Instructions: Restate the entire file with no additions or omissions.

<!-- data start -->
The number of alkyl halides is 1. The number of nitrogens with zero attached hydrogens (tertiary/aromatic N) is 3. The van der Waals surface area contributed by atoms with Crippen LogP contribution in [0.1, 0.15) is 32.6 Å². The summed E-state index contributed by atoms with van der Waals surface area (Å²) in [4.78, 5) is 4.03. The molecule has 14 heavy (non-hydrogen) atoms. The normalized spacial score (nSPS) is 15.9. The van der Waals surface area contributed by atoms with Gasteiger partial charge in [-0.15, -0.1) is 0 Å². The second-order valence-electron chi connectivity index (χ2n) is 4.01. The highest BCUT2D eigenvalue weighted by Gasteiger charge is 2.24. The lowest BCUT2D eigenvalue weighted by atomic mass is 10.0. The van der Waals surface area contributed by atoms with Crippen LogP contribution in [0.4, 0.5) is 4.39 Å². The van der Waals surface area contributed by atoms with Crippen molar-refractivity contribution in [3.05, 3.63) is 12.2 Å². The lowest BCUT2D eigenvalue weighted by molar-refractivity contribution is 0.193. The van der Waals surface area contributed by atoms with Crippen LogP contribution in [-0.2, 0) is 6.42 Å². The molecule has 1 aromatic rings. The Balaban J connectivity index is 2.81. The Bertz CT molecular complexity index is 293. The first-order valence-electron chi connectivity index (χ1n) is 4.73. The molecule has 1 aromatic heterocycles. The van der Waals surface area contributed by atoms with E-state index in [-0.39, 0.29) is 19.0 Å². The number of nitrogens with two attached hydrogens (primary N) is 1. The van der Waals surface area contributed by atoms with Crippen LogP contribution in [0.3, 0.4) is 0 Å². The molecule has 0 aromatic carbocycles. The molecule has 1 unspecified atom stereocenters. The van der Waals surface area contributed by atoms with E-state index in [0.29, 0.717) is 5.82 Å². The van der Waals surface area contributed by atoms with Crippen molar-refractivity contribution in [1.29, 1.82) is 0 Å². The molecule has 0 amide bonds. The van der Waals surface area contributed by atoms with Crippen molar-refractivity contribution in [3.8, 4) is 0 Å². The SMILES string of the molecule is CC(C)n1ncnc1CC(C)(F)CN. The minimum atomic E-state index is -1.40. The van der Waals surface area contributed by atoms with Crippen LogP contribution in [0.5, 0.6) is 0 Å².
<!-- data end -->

The number of alkyl halides is 1. The number of nitrogens with zero attached hydrogens (tertiary/aromatic N) is 3. The van der Waals surface area contributed by atoms with Crippen LogP contribution in [0.1, 0.15) is 32.6 Å². The summed E-state index contributed by atoms with van der Waals surface area (Å²) in [4.78, 5) is 4.03. The molecule has 14 heavy (non-hydrogen) atoms. The normalized spacial score (nSPS) is 15.9. The van der Waals surface area contributed by atoms with Gasteiger partial charge in [-0.15, -0.1) is 0 Å². The second-order valence-electron chi connectivity index (χ2n) is 4.01. The highest BCUT2D eigenvalue weighted by Gasteiger charge is 2.24. The lowest BCUT2D eigenvalue weighted by atomic mass is 10.0. The van der Waals surface area contributed by atoms with Crippen LogP contribution in [0.4, 0.5) is 4.39 Å². The van der Waals surface area contributed by atoms with Crippen molar-refractivity contribution in [3.05, 3.63) is 12.2 Å². The lowest BCUT2D eigenvalue weighted by molar-refractivity contribution is 0.193. The van der Waals surface area contributed by atoms with Crippen LogP contribution in [-0.2, 0) is 6.42 Å². The molecule has 1 aromatic rings. The Balaban J connectivity index is 2.81. The Bertz CT molecular complexity index is 293. The first-order valence-electron chi connectivity index (χ1n) is 4.73. The molecule has 1 aromatic heterocycles. The van der Waals surface area contributed by atoms with E-state index in [-0.39, 0.29) is 19.0 Å². The number of nitrogens with two attached hydrogens (primary N) is 1. The van der Waals surface area contributed by atoms with Crippen LogP contribution in [0.3, 0.4) is 0 Å². The molecule has 0 aromatic carbocycles. The molecule has 1 unspecified atom stereocenters. The van der Waals surface area contributed by atoms with E-state index in [0.29, 0.717) is 5.82 Å². The van der Waals surface area contributed by atoms with Crippen molar-refractivity contribution in [1.29, 1.82) is 0 Å². The molecule has 0 amide bonds. The van der Waals surface area contributed by atoms with Crippen molar-refractivity contribution in [3.8, 4) is 0 Å². The SMILES string of the molecule is CC(C)n1ncnc1CC(C)(F)CN. The minimum atomic E-state index is -1.40. The van der Waals surface area contributed by atoms with Crippen LogP contribution in [0.5, 0.6) is 0 Å².